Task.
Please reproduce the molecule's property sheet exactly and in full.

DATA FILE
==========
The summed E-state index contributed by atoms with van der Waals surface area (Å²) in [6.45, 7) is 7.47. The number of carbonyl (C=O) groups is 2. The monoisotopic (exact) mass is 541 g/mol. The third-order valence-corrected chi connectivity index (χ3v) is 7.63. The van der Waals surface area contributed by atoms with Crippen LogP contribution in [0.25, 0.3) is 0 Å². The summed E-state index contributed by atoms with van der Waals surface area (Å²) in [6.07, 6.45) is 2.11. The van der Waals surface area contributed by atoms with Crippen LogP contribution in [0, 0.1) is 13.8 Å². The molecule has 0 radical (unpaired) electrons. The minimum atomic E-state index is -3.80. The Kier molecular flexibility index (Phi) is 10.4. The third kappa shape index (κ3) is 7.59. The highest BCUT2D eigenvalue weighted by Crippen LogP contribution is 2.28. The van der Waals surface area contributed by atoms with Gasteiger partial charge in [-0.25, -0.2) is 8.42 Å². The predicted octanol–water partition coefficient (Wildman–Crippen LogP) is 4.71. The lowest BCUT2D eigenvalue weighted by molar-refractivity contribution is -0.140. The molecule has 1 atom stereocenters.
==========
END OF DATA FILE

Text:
The summed E-state index contributed by atoms with van der Waals surface area (Å²) in [6.45, 7) is 7.47. The number of carbonyl (C=O) groups is 2. The monoisotopic (exact) mass is 541 g/mol. The third-order valence-corrected chi connectivity index (χ3v) is 7.63. The van der Waals surface area contributed by atoms with Crippen LogP contribution in [0.25, 0.3) is 0 Å². The summed E-state index contributed by atoms with van der Waals surface area (Å²) in [6.07, 6.45) is 2.11. The van der Waals surface area contributed by atoms with Crippen LogP contribution in [0, 0.1) is 13.8 Å². The molecule has 0 radical (unpaired) electrons. The minimum atomic E-state index is -3.80. The Kier molecular flexibility index (Phi) is 10.4. The third kappa shape index (κ3) is 7.59. The highest BCUT2D eigenvalue weighted by Crippen LogP contribution is 2.28. The van der Waals surface area contributed by atoms with Gasteiger partial charge in [-0.25, -0.2) is 8.42 Å². The predicted octanol–water partition coefficient (Wildman–Crippen LogP) is 4.71. The lowest BCUT2D eigenvalue weighted by molar-refractivity contribution is -0.140. The molecule has 1 atom stereocenters.